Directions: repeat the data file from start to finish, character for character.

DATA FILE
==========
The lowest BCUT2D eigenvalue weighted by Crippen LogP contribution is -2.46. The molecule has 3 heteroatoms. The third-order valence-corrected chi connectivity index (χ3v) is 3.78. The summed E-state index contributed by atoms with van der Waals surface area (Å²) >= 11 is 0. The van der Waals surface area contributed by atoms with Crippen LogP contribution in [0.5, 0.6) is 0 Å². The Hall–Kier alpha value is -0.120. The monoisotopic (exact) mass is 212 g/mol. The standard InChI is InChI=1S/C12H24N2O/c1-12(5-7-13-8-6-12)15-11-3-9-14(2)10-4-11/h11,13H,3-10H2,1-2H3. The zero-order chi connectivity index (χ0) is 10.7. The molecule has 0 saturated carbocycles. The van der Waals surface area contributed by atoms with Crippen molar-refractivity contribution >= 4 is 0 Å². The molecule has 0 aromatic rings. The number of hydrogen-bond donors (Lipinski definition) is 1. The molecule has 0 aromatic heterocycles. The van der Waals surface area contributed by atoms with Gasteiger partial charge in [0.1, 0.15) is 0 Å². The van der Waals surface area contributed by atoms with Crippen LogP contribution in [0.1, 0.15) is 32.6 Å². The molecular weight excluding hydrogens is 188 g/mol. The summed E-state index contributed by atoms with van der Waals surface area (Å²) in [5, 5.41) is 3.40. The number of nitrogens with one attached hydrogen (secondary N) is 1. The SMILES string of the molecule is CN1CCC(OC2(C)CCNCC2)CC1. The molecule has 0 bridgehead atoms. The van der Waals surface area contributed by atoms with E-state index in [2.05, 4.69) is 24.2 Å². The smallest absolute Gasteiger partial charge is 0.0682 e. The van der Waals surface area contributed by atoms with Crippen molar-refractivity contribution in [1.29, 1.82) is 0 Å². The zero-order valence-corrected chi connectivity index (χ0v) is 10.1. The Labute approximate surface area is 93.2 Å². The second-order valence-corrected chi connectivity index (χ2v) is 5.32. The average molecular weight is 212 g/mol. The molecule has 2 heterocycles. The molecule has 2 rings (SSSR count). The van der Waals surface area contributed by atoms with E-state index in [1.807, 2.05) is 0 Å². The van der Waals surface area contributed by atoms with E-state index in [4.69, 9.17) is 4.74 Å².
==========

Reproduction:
The lowest BCUT2D eigenvalue weighted by Crippen LogP contribution is -2.46. The molecule has 3 heteroatoms. The third-order valence-corrected chi connectivity index (χ3v) is 3.78. The summed E-state index contributed by atoms with van der Waals surface area (Å²) >= 11 is 0. The van der Waals surface area contributed by atoms with Crippen LogP contribution in [0.5, 0.6) is 0 Å². The Hall–Kier alpha value is -0.120. The monoisotopic (exact) mass is 212 g/mol. The standard InChI is InChI=1S/C12H24N2O/c1-12(5-7-13-8-6-12)15-11-3-9-14(2)10-4-11/h11,13H,3-10H2,1-2H3. The zero-order chi connectivity index (χ0) is 10.7. The molecule has 0 saturated carbocycles. The van der Waals surface area contributed by atoms with Crippen molar-refractivity contribution >= 4 is 0 Å². The molecule has 0 aromatic rings. The number of hydrogen-bond donors (Lipinski definition) is 1. The molecule has 0 aromatic heterocycles. The van der Waals surface area contributed by atoms with Gasteiger partial charge in [0.1, 0.15) is 0 Å². The van der Waals surface area contributed by atoms with Crippen LogP contribution in [0.1, 0.15) is 32.6 Å². The molecular weight excluding hydrogens is 188 g/mol. The summed E-state index contributed by atoms with van der Waals surface area (Å²) in [5, 5.41) is 3.40. The number of nitrogens with one attached hydrogen (secondary N) is 1. The SMILES string of the molecule is CN1CCC(OC2(C)CCNCC2)CC1. The molecule has 0 bridgehead atoms. The van der Waals surface area contributed by atoms with E-state index in [2.05, 4.69) is 24.2 Å². The smallest absolute Gasteiger partial charge is 0.0682 e. The van der Waals surface area contributed by atoms with Crippen molar-refractivity contribution in [1.29, 1.82) is 0 Å². The zero-order valence-corrected chi connectivity index (χ0v) is 10.1. The Labute approximate surface area is 93.2 Å². The second-order valence-corrected chi connectivity index (χ2v) is 5.32. The average molecular weight is 212 g/mol. The molecule has 2 heterocycles. The molecule has 2 rings (SSSR count). The van der Waals surface area contributed by atoms with E-state index in [1.807, 2.05) is 0 Å². The van der Waals surface area contributed by atoms with E-state index in [4.69, 9.17) is 4.74 Å².